I don't understand why bicycles have big front chainrings and smaller cogs in the rear.(typically)

Chainrings and cogs serve the same purpose the car gearbox serves: the allow you to redistribute the balance between torque and speed. When you need more torque, you can get it at the expense of less speed. When you need more speed you can get it at the expense of less torque. Typically, the "averagely optimal" everyday balance between torque and speed in a bicycle calls for a bigger chainring and smaller cog (for the traditional crank length and wheel diameter).

If you build some sort of unorthodox bike, like a bike with unusually large wheels (like 2x the diameter of normal wheels), then the balance will shift sufficiently to call for a larger cog.


Originally Posted by Thulsadoom (Post 13699705)
It seems to me that if you are in a gear in which you're in a 39 front chainring and a 20 rear cog, then it should be essentially the same gear as being in a 42 front chainring and a 23 rear cog, is that not correct?

Er.. No. 39/20=1.95, 42/23=1.82. These ratios are sufficiently different.

Although I'm not sure what point you are trying to make with these examples. In both of your examples the chainring is still almost 2 times larger than the cog.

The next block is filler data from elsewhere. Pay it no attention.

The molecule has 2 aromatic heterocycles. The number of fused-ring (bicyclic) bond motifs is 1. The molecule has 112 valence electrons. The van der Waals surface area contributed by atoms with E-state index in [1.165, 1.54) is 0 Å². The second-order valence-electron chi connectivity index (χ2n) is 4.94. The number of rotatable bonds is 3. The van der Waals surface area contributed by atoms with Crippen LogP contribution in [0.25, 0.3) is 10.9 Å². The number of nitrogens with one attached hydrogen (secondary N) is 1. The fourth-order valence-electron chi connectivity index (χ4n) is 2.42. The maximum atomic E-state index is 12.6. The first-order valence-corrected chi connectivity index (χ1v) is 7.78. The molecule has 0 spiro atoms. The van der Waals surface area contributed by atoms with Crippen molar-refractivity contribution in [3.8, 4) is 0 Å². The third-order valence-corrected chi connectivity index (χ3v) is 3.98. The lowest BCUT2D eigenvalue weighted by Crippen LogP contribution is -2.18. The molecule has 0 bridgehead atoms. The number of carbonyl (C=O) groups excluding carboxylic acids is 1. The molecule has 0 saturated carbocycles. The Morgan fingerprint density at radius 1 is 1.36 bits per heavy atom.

Originally Posted by Thulsadoom (Post 13699705)
If you look at an old singlespeed bike, or a fixie, the front ring is always significantly larger than the rear cog.

Because for the given crank length and wheel diameter this chainring and this cog provide the "optimal" balance between torque and speed.


Originally Posted by Thulsadoom (Post 13699705)
When you consider chain wrap and how chains and sprockets/gears wear out when they are put under stresses associated with not having many teeth engaged when under power, doesn't it seem like it would make more sense to have the same sized sprockets on front and back to more evenly space out the load?

That would result in a bike that is biased heavily towards torque. It will be able to slowly climb steep hills with relative ease, yet it will provide no speed. I.e. in order to make that bike ride at 10mph you'd have to frantically crank your pedals at crazy and unrealistic cadence. That would be extremely inefficient and impractical. More precisely, it would have practical value when you need to climb a steep hill. But in everyday riding on a horizontal road surface you'd end up spinning the pedals like a bat out of hell and yet only get to 5 mph or so. People generally don't want to ride at 5 mph on horizontal surfaces. People want to be able to achieve 20 mph, 30 mph and more. For that you need gearing that is more biased towards speed. And that requires large chainring and small cog.